Author: Chen KW 1//Liu T 2
Affiliation: Department of Psychiatry, UMDNJ Robert Wood Johnson Medical School, 671 Hoes Lane West UBHC-D453, Piscataway, NJ 08854, USA; Fax: 732-235-5818; E-mail: email@example.com //Laboratory of Qigong Research, Beijing University of Chinese Medicine, Beijing, China 
Conference/Journal: Medical Paradigm
Date published: 2004
Other: Volume ID: 1 , Issue ID: 1 , Pages: 1-14 , Word Count: 304
Background: Patients with chronic pain, like arthritis, are increasingly seeking alternatives to Western medicine. Many have benefited from acupuncture, a traditional Chinese medicine (TCM) therapy. TCM theory purports that arthritis is due to a blockage of the qi flow. Qigong therapy, like acupuncture, is said to alter qi flow and strengthen internal qi, either through self-practice or through external qi emission.
Objective: To review the literature of qigong therapy for arthritis, to help further understanding of the possible applications of qigong therapy in pain relief, and to report the results of an open pilot study of external qi therapy for arthritis.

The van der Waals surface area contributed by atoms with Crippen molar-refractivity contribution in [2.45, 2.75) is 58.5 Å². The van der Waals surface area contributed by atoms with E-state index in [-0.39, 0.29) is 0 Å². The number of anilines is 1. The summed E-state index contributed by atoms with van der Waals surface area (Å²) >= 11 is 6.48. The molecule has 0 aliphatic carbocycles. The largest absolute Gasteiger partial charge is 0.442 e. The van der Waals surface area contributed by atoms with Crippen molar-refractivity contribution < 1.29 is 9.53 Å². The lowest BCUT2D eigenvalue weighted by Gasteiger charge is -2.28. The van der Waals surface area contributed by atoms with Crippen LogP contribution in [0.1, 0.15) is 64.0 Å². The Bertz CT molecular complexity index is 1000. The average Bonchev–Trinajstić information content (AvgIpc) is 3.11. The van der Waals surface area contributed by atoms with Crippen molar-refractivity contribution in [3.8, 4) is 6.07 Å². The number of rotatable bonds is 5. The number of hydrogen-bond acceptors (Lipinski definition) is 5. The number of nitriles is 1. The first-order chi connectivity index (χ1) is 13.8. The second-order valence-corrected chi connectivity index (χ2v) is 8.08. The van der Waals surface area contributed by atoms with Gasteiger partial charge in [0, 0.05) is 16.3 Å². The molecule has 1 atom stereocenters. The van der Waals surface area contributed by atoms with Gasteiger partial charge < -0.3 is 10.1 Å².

Methods: Literature derived from Medline, Qigong Database, China National Knowledge Infra-structure (CNKI), and the library database at the Beijing University of Medicine cover both the reviews of open trials without control and randomized control trials. In our open trial, 10 patients with arthritis were recruited, and six of them completed all 3 treatments and a 1-month follow-up exam.
Measures: In our pilot study, the visual analogue scales (VAS) on pain and mood were used pre- and post-treatment. Other measures included the physical disability scale; the Spielberger anxiety scale, and the swollen/tender joint count.
Results: All patients in our study reported some degree of symptom relief, reduction in pain and negative mood, a decreased anxiety score, and reduced active pain/tenderness in joints (except one subject), and reduction in movement difficulty scores. Two participants reported complete relief without any 1 month after the treatment.
Conclusions: The literature review suggests that there is strong evidence for a therapeutic effect of qigong on reducing pain and relieving the symptoms of arthritis. Although our pilot trial is far from conclusive due to the small sample size without control, the results suggest that further studies are warranted to determine the efficacy of qigong therapy for arthritis with a larger sample.